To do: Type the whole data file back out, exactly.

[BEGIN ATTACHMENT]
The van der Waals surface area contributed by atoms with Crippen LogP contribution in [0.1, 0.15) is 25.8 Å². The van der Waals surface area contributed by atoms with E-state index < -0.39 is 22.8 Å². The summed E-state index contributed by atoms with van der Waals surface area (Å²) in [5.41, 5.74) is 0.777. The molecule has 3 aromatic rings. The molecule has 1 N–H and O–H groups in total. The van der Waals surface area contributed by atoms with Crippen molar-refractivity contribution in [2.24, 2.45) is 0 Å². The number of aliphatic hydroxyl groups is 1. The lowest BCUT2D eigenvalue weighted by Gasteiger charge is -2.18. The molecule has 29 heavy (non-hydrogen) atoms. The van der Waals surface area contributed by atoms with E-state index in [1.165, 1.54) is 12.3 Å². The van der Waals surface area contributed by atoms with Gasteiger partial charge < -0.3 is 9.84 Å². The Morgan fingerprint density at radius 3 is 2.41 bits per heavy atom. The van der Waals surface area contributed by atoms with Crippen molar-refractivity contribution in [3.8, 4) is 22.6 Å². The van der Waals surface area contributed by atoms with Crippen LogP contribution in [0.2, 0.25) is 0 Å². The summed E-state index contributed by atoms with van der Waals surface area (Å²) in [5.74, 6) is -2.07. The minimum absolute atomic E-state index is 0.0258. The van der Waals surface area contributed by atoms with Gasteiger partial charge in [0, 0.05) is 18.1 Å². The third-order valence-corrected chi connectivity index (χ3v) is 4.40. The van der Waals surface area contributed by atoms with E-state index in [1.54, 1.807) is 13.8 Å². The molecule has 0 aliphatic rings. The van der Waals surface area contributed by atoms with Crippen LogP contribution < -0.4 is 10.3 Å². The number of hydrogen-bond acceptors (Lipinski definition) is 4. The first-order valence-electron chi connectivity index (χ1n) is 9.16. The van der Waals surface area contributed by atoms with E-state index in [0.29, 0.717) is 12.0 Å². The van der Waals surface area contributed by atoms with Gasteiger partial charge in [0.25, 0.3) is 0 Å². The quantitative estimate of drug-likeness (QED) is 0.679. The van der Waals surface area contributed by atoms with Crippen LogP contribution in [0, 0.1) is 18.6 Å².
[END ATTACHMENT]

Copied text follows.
The van der Waals surface area contributed by atoms with Crippen LogP contribution in [0.1, 0.15) is 25.8 Å². The van der Waals surface area contributed by atoms with E-state index < -0.39 is 22.8 Å². The summed E-state index contributed by atoms with van der Waals surface area (Å²) in [5.41, 5.74) is 0.777. The molecule has 3 aromatic rings. The molecule has 1 N–H and O–H groups in total. The van der Waals surface area contributed by atoms with Crippen molar-refractivity contribution in [2.24, 2.45) is 0 Å². The number of aliphatic hydroxyl groups is 1. The lowest BCUT2D eigenvalue weighted by Gasteiger charge is -2.18. The molecule has 29 heavy (non-hydrogen) atoms. The van der Waals surface area contributed by atoms with E-state index in [1.165, 1.54) is 12.3 Å². The van der Waals surface area contributed by atoms with Gasteiger partial charge < -0.3 is 9.84 Å². The Morgan fingerprint density at radius 3 is 2.41 bits per heavy atom. The van der Waals surface area contributed by atoms with Crippen molar-refractivity contribution in [3.8, 4) is 22.6 Å². The van der Waals surface area contributed by atoms with Crippen LogP contribution in [0.2, 0.25) is 0 Å². The summed E-state index contributed by atoms with van der Waals surface area (Å²) in [5.74, 6) is -2.07. The minimum absolute atomic E-state index is 0.0258. The van der Waals surface area contributed by atoms with Gasteiger partial charge in [0, 0.05) is 18.1 Å². The third-order valence-corrected chi connectivity index (χ3v) is 4.40. The van der Waals surface area contributed by atoms with E-state index in [1.54, 1.807) is 13.8 Å². The molecule has 0 aliphatic rings. The van der Waals surface area contributed by atoms with Crippen LogP contribution < -0.4 is 10.3 Å². The number of hydrogen-bond acceptors (Lipinski definition) is 4. The first-order valence-electron chi connectivity index (χ1n) is 9.16. The van der Waals surface area contributed by atoms with E-state index in [0.29, 0.717) is 12.0 Å². The van der Waals surface area contributed by atoms with Gasteiger partial charge in [0.25, 0.3) is 0 Å². The quantitative estimate of drug-likeness (QED) is 0.679. The van der Waals surface area contributed by atoms with Crippen LogP contribution in [0, 0.1) is 18.6 Å².